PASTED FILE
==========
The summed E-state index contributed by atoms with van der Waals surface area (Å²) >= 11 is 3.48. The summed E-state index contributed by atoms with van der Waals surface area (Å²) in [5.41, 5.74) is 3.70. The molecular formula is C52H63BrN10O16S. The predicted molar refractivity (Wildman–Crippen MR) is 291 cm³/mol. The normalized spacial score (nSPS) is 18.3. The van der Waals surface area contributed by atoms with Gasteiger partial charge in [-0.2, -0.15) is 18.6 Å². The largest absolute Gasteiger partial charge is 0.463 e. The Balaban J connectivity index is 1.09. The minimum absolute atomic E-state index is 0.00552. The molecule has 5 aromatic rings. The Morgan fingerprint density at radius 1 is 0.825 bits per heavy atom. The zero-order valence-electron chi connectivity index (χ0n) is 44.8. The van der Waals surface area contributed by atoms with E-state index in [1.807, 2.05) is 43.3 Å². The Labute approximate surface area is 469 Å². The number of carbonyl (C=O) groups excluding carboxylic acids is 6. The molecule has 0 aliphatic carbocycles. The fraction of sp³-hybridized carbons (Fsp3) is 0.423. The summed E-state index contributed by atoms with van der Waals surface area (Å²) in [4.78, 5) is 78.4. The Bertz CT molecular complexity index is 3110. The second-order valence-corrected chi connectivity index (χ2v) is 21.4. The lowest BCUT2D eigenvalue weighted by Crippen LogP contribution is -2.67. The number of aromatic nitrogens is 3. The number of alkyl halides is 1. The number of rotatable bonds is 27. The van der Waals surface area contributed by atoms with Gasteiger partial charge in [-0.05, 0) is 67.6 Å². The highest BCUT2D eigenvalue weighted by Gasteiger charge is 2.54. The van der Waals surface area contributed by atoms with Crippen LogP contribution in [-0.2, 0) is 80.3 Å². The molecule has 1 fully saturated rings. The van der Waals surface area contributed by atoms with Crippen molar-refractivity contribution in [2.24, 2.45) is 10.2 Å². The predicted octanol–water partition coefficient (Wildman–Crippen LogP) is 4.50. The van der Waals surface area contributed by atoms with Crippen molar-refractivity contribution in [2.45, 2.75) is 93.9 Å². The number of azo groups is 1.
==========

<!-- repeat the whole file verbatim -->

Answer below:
The summed E-state index contributed by atoms with van der Waals surface area (Å²) >= 11 is 3.48. The summed E-state index contributed by atoms with van der Waals surface area (Å²) in [5.41, 5.74) is 3.70. The molecular formula is C52H63BrN10O16S. The predicted molar refractivity (Wildman–Crippen MR) is 291 cm³/mol. The normalized spacial score (nSPS) is 18.3. The van der Waals surface area contributed by atoms with Gasteiger partial charge in [-0.2, -0.15) is 18.6 Å². The largest absolute Gasteiger partial charge is 0.463 e. The Balaban J connectivity index is 1.09. The minimum absolute atomic E-state index is 0.00552. The molecule has 5 aromatic rings. The Morgan fingerprint density at radius 1 is 0.825 bits per heavy atom. The zero-order valence-electron chi connectivity index (χ0n) is 44.8. The van der Waals surface area contributed by atoms with E-state index in [1.807, 2.05) is 43.3 Å². The Labute approximate surface area is 469 Å². The number of carbonyl (C=O) groups excluding carboxylic acids is 6. The molecule has 0 aliphatic carbocycles. The fraction of sp³-hybridized carbons (Fsp3) is 0.423. The summed E-state index contributed by atoms with van der Waals surface area (Å²) in [4.78, 5) is 78.4. The Bertz CT molecular complexity index is 3110. The second-order valence-corrected chi connectivity index (χ2v) is 21.4. The lowest BCUT2D eigenvalue weighted by Crippen LogP contribution is -2.67. The number of aromatic nitrogens is 3. The number of alkyl halides is 1. The number of rotatable bonds is 27. The van der Waals surface area contributed by atoms with Gasteiger partial charge in [-0.05, 0) is 67.6 Å². The highest BCUT2D eigenvalue weighted by Gasteiger charge is 2.54. The van der Waals surface area contributed by atoms with Crippen LogP contribution in [-0.2, 0) is 80.3 Å². The molecule has 1 fully saturated rings. The van der Waals surface area contributed by atoms with Crippen molar-refractivity contribution in [2.24, 2.45) is 10.2 Å². The predicted octanol–water partition coefficient (Wildman–Crippen LogP) is 4.50. The van der Waals surface area contributed by atoms with Crippen molar-refractivity contribution in [2.45, 2.75) is 93.9 Å². The number of azo groups is 1.